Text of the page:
punish and maim but to leave a lasting impression on his victim.
Meet Thabani Mlambo, a youth official of Zimbabwe’s main opposition Movement for Democratic Change (MDC) party, who was two weeks ago brutally tortured by members of the army at a military garrison along the highway from Harare to the capital’s dormitory town of Chitungwiza.
“They did a thorough job on me,” Mlambo says, somehow sounding as if he feels compelled to explain the many scars and injuries all over his body.
“They beat me up in the groin and dipped my head in cold water while holding me by the feet and they said for my own good, I should never tell this to anyone,” Mlambo said.
A slight quiver in his voice and the tears forming in his eyes areclear signals that his experience at the garrison is perhaps a chapter he would rather not be reminded of.
But the assault and torture at Manyame military barracks recently was not Mlambo’s first encounter with state security forces. In April, he was picked up from his home in Zengeza by members of President Robert Mugabe’s dreaded spy -Central Intelligence Organisation (CIO).
He was whisked away, blindfolded to their offices at Makoni shopping centre, where he remained for the next three days being beaten and tortured for working for the opposition.
“I was terribly beaten up and they only let me go on the third day and only after my family and senior MDC officials laid siege to the offices, demanding to know where they had taken me,” he says.
Mlambo’s latest ordeal with state security forces began on a bright Sunday morning a few weeks ago as he waited by the roadside for a vehicle to pick him up for a party meeting in Chitungwiza.
A pick-truck pulled-up close to where he stood and as the three men in the truck made to alight from the vehicle they greeted him. Thinking they were acquaintances, Mlambo returned the greeting but before he knew it, he was bundled into the truck and driven away to Manyame barracks.
He narrates what followed: “First they asked me to tell them which army officers were conniving with MDC leaders and how far we have gone in our preparations for mass demonstrations to oust the government. When I refused to answer their questions, they started beating me up, they beat me in the groin on my feet soles then they held me up by the feet while dipping my head in ice cold water. This continued for about eight hours when they decided to let me go but told me I was never to report the matter to the police although I could seek medical attention.” Mlambo is not alone.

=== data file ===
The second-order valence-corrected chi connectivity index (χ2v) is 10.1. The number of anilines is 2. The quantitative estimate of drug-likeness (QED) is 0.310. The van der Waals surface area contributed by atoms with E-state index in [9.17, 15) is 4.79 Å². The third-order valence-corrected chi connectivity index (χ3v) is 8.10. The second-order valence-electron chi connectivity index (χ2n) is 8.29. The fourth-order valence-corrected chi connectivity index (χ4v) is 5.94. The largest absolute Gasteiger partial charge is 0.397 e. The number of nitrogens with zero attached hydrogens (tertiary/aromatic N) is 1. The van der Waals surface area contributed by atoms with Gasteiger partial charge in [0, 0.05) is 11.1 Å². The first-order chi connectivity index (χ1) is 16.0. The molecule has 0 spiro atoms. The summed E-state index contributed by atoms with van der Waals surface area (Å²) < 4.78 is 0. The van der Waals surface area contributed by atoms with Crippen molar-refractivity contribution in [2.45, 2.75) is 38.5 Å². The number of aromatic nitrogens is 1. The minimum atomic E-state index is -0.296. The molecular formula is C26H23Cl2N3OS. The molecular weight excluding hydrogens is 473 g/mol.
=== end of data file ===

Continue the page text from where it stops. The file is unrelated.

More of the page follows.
Thousands of MDC supporters and officials have been beaten up and tortured by soldiers, police and CIO agents as punishment for backing the opposition party. Many suffer silently, afraid of reporting or even telling their experiences to friends for fear of victimisation by state agents.
A recent study by the Zimbabwe Human Rights Forum (ZHRF) notes that out of the torture cases brought before the courts against state security agents, the victims have won in 90 percent of the cases.
However, in almost all the cases, none of the state agents accused has ever been brought to book.
“Eventually, one realises it’s futile even to go to the courts because nothing happens to the perpetrators,” says MDC legislator Job Sikhala, who himself was once severely tortured by the CIO.
Innocent Gonese, the MDC’s secretary for justice, said the party’s welfare department had a long list of torture victims looking for medical and legal help.
“We cannot cope. We are not sure whether we will manage to help them because it appears nothing happens in the end. We only hope the cases are important in a post-Mugabe era,” he said.
Maybe in that post-Mugabe era all who are committing torture against defenceless citizens will be forced to answer for their actions. But until then, hundreds of victims have little to expect from a justice system that has so woefully failed them. – ZimOnline
HARARE - His hands are bruised. The deep cuts on his darkened face are only beginning to heal and so are the soles of his feet that were so swollen he could not wear shoes.
From observing the injuries you could only conclude one thing, that whoever did this to him must have wanted not just to